While the world drug problem is increasingly viewed through the public health and social welfare lens, we must remember that it also poses real challenges to citizen security in many parts of the world. As you all are aware, the transnational criminal organizations we confront in our own countries now operate in many countries and regions across the globe. The globalized world allows them to rapidly expand their networks and seize new money-making opportunities wherever they emerge. They exploit porous borders and institutions to finance their criminal enterprises.
As we focus on supporting vital public health interventions to reduce drug use, we must also continue efforts to address the continuing threat posed by drug production and trafficking. Reducing the availability of illicit drugs, especially cocaine and heroin, critically supports our efforts to reduce demand. The supply reduction tools of interdiction, including eradication, alternative development, precursor chemical control and the disruption of drug trafficking networks - when used in concert with robust demand reduction efforts – provide necessary protection for our communities.
As citizens of the most interconnected global community in human history, we know how important it is to support peace and stability. The U.S. Government is strongly committed to international partnerships that reduce both the demand and the supply of illicit drugs.
Re-thinking drug policy is a complicated task. We are constantly monitoring and analyzing the results of our programs to identify what works and what does not work and to seek ways to make our efforts more effective. Much of the work is done at the state and local levels within the United States, so it takes time for us to truly implement nationwide reforms.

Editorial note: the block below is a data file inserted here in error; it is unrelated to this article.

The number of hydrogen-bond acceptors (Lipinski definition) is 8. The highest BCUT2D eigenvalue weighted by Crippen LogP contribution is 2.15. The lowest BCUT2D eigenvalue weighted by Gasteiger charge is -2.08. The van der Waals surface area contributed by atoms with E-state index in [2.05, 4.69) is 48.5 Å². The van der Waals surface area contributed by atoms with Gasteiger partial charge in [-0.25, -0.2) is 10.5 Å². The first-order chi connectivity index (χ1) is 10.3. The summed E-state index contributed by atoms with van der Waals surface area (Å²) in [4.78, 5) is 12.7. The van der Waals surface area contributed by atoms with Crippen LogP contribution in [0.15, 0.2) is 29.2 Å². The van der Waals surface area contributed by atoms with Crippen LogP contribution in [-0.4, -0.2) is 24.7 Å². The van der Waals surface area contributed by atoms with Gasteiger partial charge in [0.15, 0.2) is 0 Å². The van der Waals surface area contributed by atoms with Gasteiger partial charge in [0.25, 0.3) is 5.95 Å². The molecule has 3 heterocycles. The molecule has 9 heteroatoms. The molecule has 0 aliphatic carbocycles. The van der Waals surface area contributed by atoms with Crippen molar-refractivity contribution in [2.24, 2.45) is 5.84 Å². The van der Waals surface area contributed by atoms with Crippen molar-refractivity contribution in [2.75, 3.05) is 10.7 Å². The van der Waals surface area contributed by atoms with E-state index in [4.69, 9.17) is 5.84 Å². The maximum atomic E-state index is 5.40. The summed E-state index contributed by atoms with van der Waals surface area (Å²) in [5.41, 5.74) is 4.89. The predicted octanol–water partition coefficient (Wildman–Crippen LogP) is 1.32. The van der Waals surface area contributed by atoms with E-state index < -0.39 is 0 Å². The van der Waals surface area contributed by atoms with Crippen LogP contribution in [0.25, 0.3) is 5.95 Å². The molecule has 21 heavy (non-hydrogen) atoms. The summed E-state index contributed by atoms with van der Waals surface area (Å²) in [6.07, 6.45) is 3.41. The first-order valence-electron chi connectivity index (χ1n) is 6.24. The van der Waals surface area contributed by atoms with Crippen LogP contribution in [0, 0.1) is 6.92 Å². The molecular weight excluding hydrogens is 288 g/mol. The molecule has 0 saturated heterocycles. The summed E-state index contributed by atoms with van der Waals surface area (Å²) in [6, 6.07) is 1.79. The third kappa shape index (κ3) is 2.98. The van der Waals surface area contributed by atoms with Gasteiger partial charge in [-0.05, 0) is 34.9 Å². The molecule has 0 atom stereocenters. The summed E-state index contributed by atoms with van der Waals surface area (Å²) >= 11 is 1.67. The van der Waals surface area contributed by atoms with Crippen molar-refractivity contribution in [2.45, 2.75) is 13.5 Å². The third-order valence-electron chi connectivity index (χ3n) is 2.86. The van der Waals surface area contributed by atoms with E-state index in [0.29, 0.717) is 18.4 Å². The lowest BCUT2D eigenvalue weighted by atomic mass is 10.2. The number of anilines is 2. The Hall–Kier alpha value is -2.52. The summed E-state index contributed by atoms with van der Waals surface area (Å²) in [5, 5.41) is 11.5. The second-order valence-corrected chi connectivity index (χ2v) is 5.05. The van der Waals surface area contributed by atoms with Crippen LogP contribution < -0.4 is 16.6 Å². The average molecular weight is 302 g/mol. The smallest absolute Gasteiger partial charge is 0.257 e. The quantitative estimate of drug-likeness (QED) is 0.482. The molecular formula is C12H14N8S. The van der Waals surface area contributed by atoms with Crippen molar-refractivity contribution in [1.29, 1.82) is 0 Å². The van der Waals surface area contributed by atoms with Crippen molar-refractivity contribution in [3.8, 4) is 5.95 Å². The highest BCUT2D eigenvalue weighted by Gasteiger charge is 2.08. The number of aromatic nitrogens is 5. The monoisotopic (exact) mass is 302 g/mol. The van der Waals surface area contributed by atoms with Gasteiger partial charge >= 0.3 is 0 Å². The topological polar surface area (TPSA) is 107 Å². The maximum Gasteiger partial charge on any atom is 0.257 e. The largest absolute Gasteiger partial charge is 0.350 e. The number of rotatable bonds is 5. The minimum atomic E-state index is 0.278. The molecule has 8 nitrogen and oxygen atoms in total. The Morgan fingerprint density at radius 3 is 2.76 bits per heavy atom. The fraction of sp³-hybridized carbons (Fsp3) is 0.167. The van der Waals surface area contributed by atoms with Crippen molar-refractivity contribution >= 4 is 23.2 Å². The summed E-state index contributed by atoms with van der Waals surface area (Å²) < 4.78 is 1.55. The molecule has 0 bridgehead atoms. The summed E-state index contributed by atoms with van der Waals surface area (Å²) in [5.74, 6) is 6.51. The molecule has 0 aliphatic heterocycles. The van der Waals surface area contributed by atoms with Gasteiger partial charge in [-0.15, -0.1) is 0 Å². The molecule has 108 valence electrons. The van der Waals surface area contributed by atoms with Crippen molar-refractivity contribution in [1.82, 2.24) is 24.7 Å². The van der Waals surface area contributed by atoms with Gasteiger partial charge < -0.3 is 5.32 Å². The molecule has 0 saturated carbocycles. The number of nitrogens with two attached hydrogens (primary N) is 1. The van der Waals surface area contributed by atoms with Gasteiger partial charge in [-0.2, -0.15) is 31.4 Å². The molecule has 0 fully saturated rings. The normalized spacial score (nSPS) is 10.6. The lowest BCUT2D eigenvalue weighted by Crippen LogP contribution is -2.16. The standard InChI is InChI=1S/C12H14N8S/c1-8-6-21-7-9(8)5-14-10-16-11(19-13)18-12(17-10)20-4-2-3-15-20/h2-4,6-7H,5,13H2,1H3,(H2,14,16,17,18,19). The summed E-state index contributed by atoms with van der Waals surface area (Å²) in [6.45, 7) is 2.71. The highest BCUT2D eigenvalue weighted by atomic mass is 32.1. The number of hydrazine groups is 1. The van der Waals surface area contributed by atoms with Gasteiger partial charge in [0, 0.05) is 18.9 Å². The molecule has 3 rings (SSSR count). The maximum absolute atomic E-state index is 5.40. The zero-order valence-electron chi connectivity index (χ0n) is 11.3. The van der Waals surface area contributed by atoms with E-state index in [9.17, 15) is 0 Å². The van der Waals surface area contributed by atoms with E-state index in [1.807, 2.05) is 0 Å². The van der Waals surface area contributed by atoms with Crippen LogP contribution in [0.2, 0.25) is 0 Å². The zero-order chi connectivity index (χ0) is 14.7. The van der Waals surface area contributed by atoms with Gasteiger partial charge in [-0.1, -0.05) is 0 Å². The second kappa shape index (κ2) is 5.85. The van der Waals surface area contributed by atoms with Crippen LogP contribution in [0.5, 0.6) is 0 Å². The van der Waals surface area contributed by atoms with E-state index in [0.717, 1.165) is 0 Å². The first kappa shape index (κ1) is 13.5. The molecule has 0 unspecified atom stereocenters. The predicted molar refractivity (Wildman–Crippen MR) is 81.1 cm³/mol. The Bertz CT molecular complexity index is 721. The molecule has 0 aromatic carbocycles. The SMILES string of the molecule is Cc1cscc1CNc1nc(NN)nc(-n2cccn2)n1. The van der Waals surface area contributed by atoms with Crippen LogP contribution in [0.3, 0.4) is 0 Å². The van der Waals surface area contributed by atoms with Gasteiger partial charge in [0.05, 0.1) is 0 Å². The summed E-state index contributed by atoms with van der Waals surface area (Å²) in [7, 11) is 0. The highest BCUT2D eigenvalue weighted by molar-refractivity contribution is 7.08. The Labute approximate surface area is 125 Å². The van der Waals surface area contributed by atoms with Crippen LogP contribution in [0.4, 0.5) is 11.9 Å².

ONDCP will continue to pursue reform by advocating for a more comprehensive system of care for people with substance use disorders; for the increased availability of life-saving measures; and greater support for people reentering their communities from a period of incarceration.
We appreciate our shared responsibility to address all aspects of this problem. The United States is committed to standing shoulder to shoulder with all of our partners in the hemisphere. We intend to continue, and where possible, to expand our partnerships in strengthening institutions, sharing law enforcement intelligence, and disrupting criminal trafficking operations to address the world drug problem. At the same time, we are increasing our commitment to expert exchanges with other countries on demand reduction research, prevention, treatment, and alternatives to incarceration.
The White House is very appreciative of the important work being done by Dr. Compton and his staff at NIDA for their continued commitment to research on the health consequences of drug use. This research not only helps us here at home, but also throughout our global community.
Thank you very much for the opportunity to speak with you today. We greatly value the forum CICAD provides for this critically important issue. Each of you here today is doing vital work to make our world safer, healthier, and more just.
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 Table 11: Potential Production of Oven-dried Opium, from the UNODC 2012 World Drug Report, page 28.